Questions Everyone Has When They Get Into a Relationship
Landing a new relationship can be a strange mix of excitement and terror.
One day you and your crush were casually flirting over Instagram and now you're, like, actually dating. How did this even happen?!
As fun as relationships can be, they also come with their own worries and problems. You and your S.O. are still navigating this new world of dating, and you both want to make sure you're doing everything in your power to make a strong and healthy relationship, which can result in a lot of questions.
Thankfully, you're not alone with fears. Keep scrolling to see eight questions that everyone has when they get into a new relationship:
What if my S.O. gets tired of me?
More often that not, being in a relationship involves spending lots of time together, which can naturally result in worries that your S.O. will get bored or irritated while hanging out with you. However, your S.O. chose to date you specifically because they genuinely enjoy your company. They find your quirks and peculiar habits endearing, and probably want to soak up as much time with you as possible. While there is a definitely a fine balance to the time you should spend together, your S.O. not wanting to spend time with you is often an unfounded worry. And if your S.O. does happen to get bored with you, it just means that this wasn't the right relationship for you, in which case you can inform them of how awesome you are and say "buh bye."
Are things moving too fast/too slow?
The pace of your relationship is probably one of the most difficult things to manage. You don't want to overwhelm your S.O. by moving too quickly, but you also want your relationship to grow and thrive at a steady pace. Unfortunately, this question will never have a solid answer. Usually fears about moving too quickly or too slowly are based on other relationships you've witnessed, and no two relationships are the same. Some couples are declaring their undying love for each other after a week, while others have been dating for three years and barely hold hand in public. The pace of your relationship is entirely up to the two of your comfort levels. As long as you keep an open line of communication and truthfully tell each other what you want from the relationship, then you shouldn't worry about how fast or slow things are moving.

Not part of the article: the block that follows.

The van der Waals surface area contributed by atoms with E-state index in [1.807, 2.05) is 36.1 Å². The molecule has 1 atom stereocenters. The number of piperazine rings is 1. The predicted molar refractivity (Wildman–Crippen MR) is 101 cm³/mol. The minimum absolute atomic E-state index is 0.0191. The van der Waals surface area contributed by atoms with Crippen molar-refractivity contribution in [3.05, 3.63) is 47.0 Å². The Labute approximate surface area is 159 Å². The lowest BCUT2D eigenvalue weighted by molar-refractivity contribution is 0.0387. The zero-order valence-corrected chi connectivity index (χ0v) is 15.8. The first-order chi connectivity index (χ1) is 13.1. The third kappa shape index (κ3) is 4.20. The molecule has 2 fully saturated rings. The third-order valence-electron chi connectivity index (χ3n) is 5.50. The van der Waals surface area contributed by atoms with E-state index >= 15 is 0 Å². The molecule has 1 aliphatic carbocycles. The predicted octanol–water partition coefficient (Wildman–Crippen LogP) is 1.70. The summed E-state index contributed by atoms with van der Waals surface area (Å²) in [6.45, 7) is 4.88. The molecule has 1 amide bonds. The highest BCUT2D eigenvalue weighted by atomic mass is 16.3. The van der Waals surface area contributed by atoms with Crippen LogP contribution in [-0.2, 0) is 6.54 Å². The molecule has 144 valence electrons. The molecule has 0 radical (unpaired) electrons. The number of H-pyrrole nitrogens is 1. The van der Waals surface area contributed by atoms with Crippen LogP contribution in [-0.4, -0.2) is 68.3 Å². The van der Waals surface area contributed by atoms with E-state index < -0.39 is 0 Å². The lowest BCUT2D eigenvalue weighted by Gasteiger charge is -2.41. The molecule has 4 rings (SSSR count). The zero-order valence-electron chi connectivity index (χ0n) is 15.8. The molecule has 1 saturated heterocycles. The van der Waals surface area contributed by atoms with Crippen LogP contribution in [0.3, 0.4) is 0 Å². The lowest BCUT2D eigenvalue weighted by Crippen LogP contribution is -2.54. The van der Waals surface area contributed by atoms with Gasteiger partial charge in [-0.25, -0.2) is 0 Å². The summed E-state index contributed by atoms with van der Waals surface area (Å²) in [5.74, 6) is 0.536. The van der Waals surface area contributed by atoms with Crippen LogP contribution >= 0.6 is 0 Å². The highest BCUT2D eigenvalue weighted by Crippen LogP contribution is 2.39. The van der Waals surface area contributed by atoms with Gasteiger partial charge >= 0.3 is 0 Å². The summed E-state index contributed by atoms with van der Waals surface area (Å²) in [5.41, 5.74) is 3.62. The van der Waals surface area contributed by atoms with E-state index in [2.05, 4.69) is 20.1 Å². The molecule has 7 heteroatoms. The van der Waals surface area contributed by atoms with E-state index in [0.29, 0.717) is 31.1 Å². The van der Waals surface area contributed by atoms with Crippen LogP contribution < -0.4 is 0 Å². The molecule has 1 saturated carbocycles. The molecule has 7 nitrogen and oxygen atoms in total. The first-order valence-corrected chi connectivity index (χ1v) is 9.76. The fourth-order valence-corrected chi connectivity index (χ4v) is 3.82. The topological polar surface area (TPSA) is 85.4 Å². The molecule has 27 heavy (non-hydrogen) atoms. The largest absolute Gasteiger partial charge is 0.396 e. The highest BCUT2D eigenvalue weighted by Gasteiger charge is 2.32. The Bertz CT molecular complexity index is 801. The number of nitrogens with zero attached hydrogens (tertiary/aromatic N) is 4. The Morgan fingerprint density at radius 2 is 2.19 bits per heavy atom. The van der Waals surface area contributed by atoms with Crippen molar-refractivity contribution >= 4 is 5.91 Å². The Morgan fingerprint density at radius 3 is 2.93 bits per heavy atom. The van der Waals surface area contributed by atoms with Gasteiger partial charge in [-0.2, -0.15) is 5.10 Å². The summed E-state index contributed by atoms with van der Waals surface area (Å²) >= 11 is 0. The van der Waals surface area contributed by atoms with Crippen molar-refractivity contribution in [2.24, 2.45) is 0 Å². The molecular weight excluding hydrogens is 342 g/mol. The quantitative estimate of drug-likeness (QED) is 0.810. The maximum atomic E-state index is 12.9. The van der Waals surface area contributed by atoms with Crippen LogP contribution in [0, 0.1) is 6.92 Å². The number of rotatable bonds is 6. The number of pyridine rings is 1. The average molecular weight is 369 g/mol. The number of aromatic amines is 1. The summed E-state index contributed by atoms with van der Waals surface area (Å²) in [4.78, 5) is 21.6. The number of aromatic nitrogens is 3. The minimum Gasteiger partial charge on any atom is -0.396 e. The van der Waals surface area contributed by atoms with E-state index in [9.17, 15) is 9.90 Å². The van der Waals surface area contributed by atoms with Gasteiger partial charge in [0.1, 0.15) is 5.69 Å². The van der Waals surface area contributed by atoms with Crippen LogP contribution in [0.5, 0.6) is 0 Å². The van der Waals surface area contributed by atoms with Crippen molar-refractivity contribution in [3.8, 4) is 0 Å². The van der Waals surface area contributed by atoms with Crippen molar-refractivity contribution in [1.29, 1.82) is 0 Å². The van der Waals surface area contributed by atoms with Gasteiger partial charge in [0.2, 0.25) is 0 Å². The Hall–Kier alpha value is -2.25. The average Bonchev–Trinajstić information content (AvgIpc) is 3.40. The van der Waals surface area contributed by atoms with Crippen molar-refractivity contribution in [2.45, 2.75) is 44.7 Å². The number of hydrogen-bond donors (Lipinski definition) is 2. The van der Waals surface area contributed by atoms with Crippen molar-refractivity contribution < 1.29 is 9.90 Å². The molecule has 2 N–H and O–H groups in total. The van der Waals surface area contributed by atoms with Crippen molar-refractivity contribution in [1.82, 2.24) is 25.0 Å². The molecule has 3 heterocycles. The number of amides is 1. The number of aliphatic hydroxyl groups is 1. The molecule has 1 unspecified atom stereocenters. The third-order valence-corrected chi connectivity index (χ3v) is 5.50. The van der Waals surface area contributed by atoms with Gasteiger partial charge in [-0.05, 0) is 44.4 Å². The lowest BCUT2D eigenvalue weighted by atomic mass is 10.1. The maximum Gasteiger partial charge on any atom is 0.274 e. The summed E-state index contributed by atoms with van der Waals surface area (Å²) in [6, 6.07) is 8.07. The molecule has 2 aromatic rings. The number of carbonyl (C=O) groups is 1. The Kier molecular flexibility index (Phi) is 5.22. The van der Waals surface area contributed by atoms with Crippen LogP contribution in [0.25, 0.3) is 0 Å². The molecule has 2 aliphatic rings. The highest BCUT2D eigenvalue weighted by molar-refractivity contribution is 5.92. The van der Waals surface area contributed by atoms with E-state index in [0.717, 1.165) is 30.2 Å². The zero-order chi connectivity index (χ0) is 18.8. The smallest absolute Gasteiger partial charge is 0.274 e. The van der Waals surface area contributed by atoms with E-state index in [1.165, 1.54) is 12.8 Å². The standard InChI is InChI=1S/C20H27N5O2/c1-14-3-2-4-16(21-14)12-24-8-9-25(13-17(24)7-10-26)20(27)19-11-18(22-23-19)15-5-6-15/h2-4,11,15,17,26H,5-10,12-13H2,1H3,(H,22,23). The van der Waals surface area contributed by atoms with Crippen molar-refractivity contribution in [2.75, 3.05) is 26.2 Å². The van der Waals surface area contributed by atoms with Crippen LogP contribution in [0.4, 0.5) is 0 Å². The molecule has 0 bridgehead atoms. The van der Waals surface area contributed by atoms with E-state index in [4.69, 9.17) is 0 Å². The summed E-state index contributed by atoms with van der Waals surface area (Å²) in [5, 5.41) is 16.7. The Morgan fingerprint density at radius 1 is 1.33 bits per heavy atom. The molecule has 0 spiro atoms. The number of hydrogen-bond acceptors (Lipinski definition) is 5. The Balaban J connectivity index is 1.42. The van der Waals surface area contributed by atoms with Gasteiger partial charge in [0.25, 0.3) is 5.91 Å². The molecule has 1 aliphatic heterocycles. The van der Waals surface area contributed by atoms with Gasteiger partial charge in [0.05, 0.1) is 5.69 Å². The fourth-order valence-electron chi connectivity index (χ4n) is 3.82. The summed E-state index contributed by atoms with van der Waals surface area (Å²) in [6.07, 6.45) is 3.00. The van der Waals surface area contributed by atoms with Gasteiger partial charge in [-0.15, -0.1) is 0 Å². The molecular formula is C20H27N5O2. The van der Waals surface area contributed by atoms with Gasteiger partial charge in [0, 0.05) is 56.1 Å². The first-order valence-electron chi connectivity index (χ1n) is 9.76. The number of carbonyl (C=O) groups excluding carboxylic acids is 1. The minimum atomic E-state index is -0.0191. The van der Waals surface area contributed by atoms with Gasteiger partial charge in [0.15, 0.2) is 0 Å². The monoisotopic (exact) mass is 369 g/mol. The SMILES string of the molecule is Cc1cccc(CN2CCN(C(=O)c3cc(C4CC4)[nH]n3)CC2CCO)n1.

What if I'm not a good girlfriend?
Everyone wants to be a supportive and positive force in their significant other's life. Particularly in your first relationship, worries about being a good girlfriend are quite common. Finding the balance between supporting and caring for your S.O. and effectively communicating anything that might bother you is enough to drive anyone a little crazy with worry. However, both you and your S.O. are figuring things out as you go. You shouldn't expect to be the perfect girlfriend right off the bat, even if you've been a good girlfriend in the past. Every relationship is different, and finding the groove between you and your S.O. is bound to take a little bit of time. The most you can do is strive to be a better girlfriend each day and trust that your S.O. will tell you if something is bothering them about your relationship.
How much time is too much time together?
Discovering how much time you and your S.O. should spend together is a constant struggle in any relationship. Even if you've been together for years, there are still bound to be moments when you ask yourself if you spend just a little too much time together. When you love someone, it's natural to want to spend as much time with them as possible, so being aware of how much time you are investing in each other is important. There's no hard science to determine whether you spend too much time together, so the best thing you can do is look at your romantic relationship in relation to the other relationships in your life. If you and your S.O. have spent every day of the past three weeks together, but you haven't seen your girlfriends once, it might be good to take a little time apart and hang out with your friends. It doesn't mean that you love your S.O. less, but learning how to maintain other relationships and balance your time is an important part of a healthy relationship.